Monday, September 5, 2016

Making a Carol DuBosch Pen Burrito

Last Summer I attended the international calligraphy conference "A Show of Hands" in North Carolina, where I was privileged to learn more about making and using a folded pen from Carol DuBosch. She had envisioned and then created a "pen burrito" filled with her collection of folded pens. I immediately knew I needed one too! In case anyone else is interested, she graciously gave permission for me to share the simple process.

I started out without referring to my notes, so I bought more plastic than I needed. The Joann's where I purchased it had 50" width so I only needed 20" and that would make two if you make them 25" wide (25 pockets). You want it to be a medium weight - not thin but not too stiff.
Here's what mine looked like. If you want about 30 pockets, use a piece 30" by 20", folding the long edge up a little over 4" as shown. I used masking tape to hold things in place. That leaves over 15" which gives you a nice generous flap to fold down over your pens.

To make it easy to sew pockets fairly even and straight, I used more tape to mark them. I slid the yardstick underneath and put a piece as straight and evenly as I could midway between every other inch. That way I could sew along the edge on both sides for pockets about 1". You could make them bigger if you want to stuff in multiples or fat pens.
By letting the tape go over the edge, it helped hold the plastic in place as well. I chose some fun multi-colored thread I had in my book-binding stash and sewed with a fairly large stitch (4.5), reversing the beginning and end for security.
That's really all there is to it. trim threads, slide in pens (they might be a bit fussy to get in the first time, as the plastic likes to stick to itself but it will get used to the new shape), fold down the top flap, roll it up! Your pens travel safely, are easy to see and select. You could adjust to any size - if you make one too big, just take scissors to it.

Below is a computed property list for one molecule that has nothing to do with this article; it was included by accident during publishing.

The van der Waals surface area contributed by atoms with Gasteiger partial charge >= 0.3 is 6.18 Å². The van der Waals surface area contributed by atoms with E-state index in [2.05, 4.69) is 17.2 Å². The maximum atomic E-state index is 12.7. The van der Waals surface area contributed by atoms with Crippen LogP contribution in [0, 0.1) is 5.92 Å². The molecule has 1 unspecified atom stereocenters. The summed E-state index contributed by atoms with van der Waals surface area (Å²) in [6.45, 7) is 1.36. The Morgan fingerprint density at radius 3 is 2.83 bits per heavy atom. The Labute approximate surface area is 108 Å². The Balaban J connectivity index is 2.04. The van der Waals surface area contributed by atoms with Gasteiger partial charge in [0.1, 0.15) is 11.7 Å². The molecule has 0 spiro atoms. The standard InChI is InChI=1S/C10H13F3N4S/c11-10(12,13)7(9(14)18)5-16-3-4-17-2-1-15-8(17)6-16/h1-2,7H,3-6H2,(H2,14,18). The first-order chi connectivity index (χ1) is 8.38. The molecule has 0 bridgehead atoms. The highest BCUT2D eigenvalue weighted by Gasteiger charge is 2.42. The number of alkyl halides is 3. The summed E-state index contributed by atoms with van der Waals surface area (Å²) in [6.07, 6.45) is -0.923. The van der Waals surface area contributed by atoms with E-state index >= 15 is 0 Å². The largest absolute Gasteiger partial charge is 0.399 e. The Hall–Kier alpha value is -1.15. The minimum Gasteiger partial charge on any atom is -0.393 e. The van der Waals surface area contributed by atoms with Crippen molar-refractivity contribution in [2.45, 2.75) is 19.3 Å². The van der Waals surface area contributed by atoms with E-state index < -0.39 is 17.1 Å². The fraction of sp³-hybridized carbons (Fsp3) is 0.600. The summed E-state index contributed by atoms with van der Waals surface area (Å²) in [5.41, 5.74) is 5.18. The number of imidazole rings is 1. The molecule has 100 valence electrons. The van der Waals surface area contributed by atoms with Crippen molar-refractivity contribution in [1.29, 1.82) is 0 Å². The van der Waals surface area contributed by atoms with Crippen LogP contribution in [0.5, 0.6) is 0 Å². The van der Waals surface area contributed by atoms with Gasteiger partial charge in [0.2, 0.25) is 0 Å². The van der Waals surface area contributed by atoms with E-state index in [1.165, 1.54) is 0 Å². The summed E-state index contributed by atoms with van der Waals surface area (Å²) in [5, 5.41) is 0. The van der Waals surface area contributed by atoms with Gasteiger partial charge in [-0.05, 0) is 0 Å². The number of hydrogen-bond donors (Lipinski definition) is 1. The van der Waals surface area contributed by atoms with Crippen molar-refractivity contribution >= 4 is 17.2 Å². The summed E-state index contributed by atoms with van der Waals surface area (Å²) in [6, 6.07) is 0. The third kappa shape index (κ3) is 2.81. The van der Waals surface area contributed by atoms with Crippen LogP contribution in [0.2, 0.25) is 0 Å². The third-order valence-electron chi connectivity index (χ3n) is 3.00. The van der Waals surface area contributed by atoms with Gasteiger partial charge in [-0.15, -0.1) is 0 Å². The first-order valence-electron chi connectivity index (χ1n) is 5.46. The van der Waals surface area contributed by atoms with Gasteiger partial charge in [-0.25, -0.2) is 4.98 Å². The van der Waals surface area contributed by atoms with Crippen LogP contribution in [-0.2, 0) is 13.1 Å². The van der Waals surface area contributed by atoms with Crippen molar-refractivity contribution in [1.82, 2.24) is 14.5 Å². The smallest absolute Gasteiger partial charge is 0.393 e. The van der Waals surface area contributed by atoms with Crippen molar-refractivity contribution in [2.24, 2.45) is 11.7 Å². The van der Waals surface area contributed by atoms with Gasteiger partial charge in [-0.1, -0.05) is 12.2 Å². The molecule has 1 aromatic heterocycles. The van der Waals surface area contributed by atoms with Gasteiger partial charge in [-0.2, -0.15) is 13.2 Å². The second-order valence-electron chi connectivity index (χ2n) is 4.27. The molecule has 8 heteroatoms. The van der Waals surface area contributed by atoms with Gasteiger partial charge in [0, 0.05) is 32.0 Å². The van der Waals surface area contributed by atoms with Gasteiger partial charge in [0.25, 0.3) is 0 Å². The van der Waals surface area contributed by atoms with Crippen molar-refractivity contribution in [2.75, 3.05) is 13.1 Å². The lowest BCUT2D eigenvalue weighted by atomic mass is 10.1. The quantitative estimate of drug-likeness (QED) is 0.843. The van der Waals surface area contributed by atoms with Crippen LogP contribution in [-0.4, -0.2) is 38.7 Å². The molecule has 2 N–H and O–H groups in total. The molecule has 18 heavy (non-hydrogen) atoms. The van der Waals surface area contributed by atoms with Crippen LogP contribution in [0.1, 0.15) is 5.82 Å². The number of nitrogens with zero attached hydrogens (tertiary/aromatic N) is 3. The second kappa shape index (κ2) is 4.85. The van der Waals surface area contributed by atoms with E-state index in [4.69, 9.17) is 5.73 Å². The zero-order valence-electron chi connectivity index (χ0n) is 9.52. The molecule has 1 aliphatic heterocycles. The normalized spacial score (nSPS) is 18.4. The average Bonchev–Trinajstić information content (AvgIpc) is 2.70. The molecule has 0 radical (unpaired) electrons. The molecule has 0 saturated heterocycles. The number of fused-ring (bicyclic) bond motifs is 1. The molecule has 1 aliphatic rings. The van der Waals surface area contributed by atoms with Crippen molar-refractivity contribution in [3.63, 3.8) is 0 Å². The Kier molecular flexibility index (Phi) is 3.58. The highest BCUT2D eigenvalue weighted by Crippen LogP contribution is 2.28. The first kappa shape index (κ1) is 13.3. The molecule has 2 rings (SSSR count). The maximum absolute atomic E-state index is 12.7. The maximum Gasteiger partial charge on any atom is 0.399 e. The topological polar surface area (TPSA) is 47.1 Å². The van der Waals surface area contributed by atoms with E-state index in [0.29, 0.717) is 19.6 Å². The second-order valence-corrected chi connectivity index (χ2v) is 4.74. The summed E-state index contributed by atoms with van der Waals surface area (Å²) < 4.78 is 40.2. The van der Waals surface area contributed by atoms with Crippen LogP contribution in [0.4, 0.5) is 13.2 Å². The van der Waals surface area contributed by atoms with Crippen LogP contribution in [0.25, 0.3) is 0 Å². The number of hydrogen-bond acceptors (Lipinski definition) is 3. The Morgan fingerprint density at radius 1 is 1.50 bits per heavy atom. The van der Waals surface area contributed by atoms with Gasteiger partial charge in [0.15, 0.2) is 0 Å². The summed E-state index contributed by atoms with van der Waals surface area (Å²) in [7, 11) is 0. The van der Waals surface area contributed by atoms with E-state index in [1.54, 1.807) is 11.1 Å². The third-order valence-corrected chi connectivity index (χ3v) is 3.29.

I'm really looking forward to Carol teaching at LetterWorks next summer in Utah! Hope to see you there.

Tuesday, January 20, 2015

My first ever podcast

A few days ago I did an audio interview with Mormon Artist for podcast.
I rambled a bit more than ideal and didn't really answer everything, but at least nothing seems too embarrassing! It was a fun experience and if I could go through and rewrite it all, it would be pretty good.
The transcript version includes images of the art discussed so if you are interested you might wan to read or to scroll down the transcript as you listen.

I'll update this with some pictures when I'm home on the computer.

Friday, June 21, 2013

keeping busy

I've gotten some good practice at basic lettering lately doing certificates and a resolution for Wash U in St. Louis. Plus a bit of work for John Burroughs School. I had a bit of a time-crunch and felt really good about getting all of these done on time!
I had to do some experimenting with papers and gouache, had to more or less match the previous person's lettering and colors, plus the crest, and be able to use the light table - and then had to squeeze in all that info on the signature lines for some of them! Thank goodness for magnifying reading glasses.
Doing the crest was tricky, thank you Patricia for hints.
The resolution required a watercolor of Brookings Hall which made me nervous, but I think it turned out OK, partly due to working on oil painting not so long ago with local artist and teacher Renee Nilges.
And then over 300 words of text - but apparently some years it has been up to 850!

Makes the Burroughs chair certificates seem pretty simple.

I had a learning curve on the shipping - its the packaging that costs most, but UPS does a great job of getting things to St. Louis overnight with regular ground shipping.. And I recommend BareWalls framing in St. Genevieve! They pick-up and deliver in St. Louis and make everything smooth and easy.

Sunday, March 31, 2013

Free Easter Gift

I'm finding DropBox is not very intuitive, but this should link (below) to high-res files you can use to print this yourself for your own home use or gifts NO COMMERCIAL USE PERMITTED this is copyrighted art. If you take it on a thumbdrive to a photo or copier shop, have them make sure it is printing from the high-res file and not the small one that it converts to if they look at it in photoshop - what looks good on a screen if far from what's needed for a good print.. There are two files, the bigger one is best if you print big, it should work fine up to 12x18", which is the size our UPS store can do on nice heavy photo paper. Looks great at 8 1/2 x 11. Please consider making sure to add credit to my website or link to the blog or my facebook page (LetterDesignStudio) if you share.